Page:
North County Journals | July 17, 2002
by Josh Renaud
Let's take a new look at the battle over the Museum of Western Jesuit Missions by comparing the situation to an Old Testament story.
The museum board and the Society of Jesus (Jesuits) of the Missouri Province are fighting in court because they both claim to own the contents of the Jesuit museum in Hazelwood. The museum, housed in the Rock Building, is all that's left of the old St. Stanislaus Seminary.
It contains a wide variety of priceless artifacts related to the Jesuit ministry here. Some of the items date to before Columbus' voyages. For almost 30 years the museum was run peacefully and the collection was increased. So why the brouhaha now?
The province wants to move the artifacts to St. Louis University's new art museum in the Central West End, where they say the collection would be better preserved and more accessible to the public. The province says bringing the Rock Building up to "museum conditions" would cost $2 million.
The museum board is opposed to this plan. They say the museum contents and the Rock Building have a symbiotic relationship, each giving the other meaning and value. Without a museum, the Rock Building serves no purpose. And what good, they ask, is an old bedroom set from the Seminary if you can't see it in a genuine Seminary bedroom?
Many civic leaders, historians, area residents and former Jesuit seminarians are also opposed to the Jesuits' plan. They don't want to lose a valuable part of the Florissant Valley's history. Florissant, Hazelwood and the St. Louis County Historic Buildings Commission passed resolutions urging the province to reconsider its decision.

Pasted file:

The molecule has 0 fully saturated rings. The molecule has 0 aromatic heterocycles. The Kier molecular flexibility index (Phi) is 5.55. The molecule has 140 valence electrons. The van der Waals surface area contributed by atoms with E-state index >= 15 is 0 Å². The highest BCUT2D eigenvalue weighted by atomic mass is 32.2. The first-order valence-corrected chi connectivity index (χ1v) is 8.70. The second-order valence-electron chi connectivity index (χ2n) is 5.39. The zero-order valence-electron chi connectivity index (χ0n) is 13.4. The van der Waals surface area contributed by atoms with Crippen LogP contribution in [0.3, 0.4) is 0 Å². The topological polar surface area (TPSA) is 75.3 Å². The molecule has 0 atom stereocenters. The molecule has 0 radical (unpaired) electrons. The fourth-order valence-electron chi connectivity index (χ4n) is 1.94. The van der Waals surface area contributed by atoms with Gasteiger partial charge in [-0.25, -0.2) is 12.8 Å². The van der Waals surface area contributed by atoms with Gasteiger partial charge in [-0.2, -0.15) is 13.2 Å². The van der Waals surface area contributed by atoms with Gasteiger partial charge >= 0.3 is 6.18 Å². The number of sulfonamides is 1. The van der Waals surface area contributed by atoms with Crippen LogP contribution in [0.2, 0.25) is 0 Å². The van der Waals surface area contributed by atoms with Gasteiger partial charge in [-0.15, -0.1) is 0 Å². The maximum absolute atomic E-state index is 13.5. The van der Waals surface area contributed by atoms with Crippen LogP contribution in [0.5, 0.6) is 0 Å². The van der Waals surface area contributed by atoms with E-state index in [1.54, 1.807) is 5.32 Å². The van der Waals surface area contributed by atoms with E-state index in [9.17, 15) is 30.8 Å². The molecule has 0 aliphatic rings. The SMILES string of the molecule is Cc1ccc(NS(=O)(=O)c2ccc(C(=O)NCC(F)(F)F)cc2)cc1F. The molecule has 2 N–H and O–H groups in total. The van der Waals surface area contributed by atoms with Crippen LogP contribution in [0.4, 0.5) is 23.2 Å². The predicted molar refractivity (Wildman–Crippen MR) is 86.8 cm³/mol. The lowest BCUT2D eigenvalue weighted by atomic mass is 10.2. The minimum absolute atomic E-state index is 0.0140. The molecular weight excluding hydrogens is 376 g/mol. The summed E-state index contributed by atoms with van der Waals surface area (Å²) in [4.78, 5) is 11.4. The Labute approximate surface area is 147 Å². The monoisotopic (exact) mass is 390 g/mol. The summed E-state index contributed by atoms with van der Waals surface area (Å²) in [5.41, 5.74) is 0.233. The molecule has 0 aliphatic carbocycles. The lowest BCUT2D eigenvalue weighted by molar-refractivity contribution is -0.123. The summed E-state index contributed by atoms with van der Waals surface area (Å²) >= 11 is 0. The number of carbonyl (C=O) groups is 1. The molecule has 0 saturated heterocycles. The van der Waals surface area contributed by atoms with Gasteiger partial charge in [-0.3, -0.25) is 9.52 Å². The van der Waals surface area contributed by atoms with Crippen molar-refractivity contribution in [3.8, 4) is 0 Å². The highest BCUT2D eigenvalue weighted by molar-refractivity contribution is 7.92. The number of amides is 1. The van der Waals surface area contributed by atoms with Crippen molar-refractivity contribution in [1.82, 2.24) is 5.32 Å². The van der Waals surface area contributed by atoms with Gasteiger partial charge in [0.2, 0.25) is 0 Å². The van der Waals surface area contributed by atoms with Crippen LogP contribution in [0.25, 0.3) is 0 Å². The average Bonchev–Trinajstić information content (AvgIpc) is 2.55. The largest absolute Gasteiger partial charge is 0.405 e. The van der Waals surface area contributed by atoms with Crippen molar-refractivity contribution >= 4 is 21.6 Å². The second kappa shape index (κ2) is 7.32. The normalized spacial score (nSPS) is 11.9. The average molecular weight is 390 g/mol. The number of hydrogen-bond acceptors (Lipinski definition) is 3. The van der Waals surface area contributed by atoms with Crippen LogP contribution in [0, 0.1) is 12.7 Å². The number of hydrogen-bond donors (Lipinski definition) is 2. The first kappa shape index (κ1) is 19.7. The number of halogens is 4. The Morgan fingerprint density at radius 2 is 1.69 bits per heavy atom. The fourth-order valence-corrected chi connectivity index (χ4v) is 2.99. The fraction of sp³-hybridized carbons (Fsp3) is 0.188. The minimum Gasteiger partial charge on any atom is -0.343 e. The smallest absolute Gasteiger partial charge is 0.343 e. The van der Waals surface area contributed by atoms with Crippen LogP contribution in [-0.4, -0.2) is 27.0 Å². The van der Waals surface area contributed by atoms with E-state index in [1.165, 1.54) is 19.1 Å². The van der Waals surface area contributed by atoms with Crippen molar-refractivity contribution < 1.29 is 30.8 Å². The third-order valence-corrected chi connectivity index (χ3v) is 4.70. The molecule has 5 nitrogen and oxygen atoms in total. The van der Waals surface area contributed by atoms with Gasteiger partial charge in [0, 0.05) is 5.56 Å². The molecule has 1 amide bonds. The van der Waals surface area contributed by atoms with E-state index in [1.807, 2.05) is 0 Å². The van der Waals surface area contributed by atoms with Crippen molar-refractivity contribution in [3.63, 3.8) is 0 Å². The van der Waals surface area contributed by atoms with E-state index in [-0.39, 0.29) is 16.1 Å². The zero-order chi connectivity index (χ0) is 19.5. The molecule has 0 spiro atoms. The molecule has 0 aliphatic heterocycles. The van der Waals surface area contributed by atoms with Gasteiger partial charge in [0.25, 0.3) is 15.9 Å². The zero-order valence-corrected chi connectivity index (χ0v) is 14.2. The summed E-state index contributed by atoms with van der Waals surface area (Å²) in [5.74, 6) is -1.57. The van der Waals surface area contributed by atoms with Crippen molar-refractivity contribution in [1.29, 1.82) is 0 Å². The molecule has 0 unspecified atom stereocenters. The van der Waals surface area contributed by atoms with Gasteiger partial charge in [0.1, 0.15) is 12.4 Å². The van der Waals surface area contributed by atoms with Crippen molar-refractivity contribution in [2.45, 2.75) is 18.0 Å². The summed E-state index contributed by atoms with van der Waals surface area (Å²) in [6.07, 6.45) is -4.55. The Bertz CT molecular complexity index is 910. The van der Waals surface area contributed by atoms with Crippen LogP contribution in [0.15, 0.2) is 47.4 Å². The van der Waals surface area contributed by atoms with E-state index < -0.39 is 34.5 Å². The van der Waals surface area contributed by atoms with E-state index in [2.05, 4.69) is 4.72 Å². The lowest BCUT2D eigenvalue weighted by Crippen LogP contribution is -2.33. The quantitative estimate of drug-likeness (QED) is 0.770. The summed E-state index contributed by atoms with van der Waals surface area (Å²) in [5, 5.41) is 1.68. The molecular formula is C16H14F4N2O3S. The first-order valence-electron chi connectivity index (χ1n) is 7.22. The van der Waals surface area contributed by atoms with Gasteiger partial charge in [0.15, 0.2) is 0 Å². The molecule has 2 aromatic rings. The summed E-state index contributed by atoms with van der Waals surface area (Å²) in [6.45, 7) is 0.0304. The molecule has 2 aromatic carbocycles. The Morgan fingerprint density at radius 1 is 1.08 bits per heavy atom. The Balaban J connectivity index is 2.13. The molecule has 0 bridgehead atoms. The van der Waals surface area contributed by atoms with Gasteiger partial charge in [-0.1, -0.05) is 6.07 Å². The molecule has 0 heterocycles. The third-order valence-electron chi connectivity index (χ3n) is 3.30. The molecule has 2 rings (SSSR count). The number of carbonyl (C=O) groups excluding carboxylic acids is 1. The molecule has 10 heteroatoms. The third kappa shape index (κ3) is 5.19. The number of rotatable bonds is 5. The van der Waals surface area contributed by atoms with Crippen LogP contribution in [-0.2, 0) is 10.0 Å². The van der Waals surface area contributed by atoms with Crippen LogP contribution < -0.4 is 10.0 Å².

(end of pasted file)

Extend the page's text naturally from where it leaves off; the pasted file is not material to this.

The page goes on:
The two sides have gone to court, seeking a legal solution. But this is mostly a religious matter, isn't it? Perhaps a religious perspective might help.
The Old Testament tells of two women who asked King Solomon to settle a dispute. The two lived together, and each had given birth the same week. One night, one of the babies died. Each woman insisted the remaining baby was hers.
Solomon used a simple test--a test of the heart. He declared he would split the baby and give half to each mother. One was filled with compassion and asked the king to give the baby to the other woman, so the baby could live. The other didn't mind if the baby was split.
Solomon recognized the genuine mother by her dedication to the child, and he gave the baby to her.
In that light, consider the two sides in the museum case.
The Jesuit province's history of support and involvement with the museum is shaky at best. The province says it wants to protect the collection by moving it to SLU's art museum. But much of the collection, such as tools, weapons and traps used by the pioneer Jesuits, would be out of place in an art museum.
It's conceivable that such parts of the collection might be sold. The province stands to gain financially once the Rock Building is no longer being used as a museum. When that happens, the Gateway College of Evangelism, which owns the other former seminary buildings, is obligated to pay the province a sum to be negotiated.
The museum board, on the other hand, has maintained and increased the collection at its own expense for 30 years. The board sponsors social events, lectures, and readings. Board members say they would willing to loan parts of the collection to SLU for exhibits.
Going to court over this issue seems a waste of money. The best solution would be to keep the museum where it is, while improving the condition of the Rock Building. The Jesuits say it would cost $2 million. So why can't that money be raised? The St. Louis area has no shortage of wealthy benefactors or interested parties.
If the Jesuit province is the true owner of the museum collection, then why isn't it willing to go the extra mile? Where is the dedication? It's time we asked.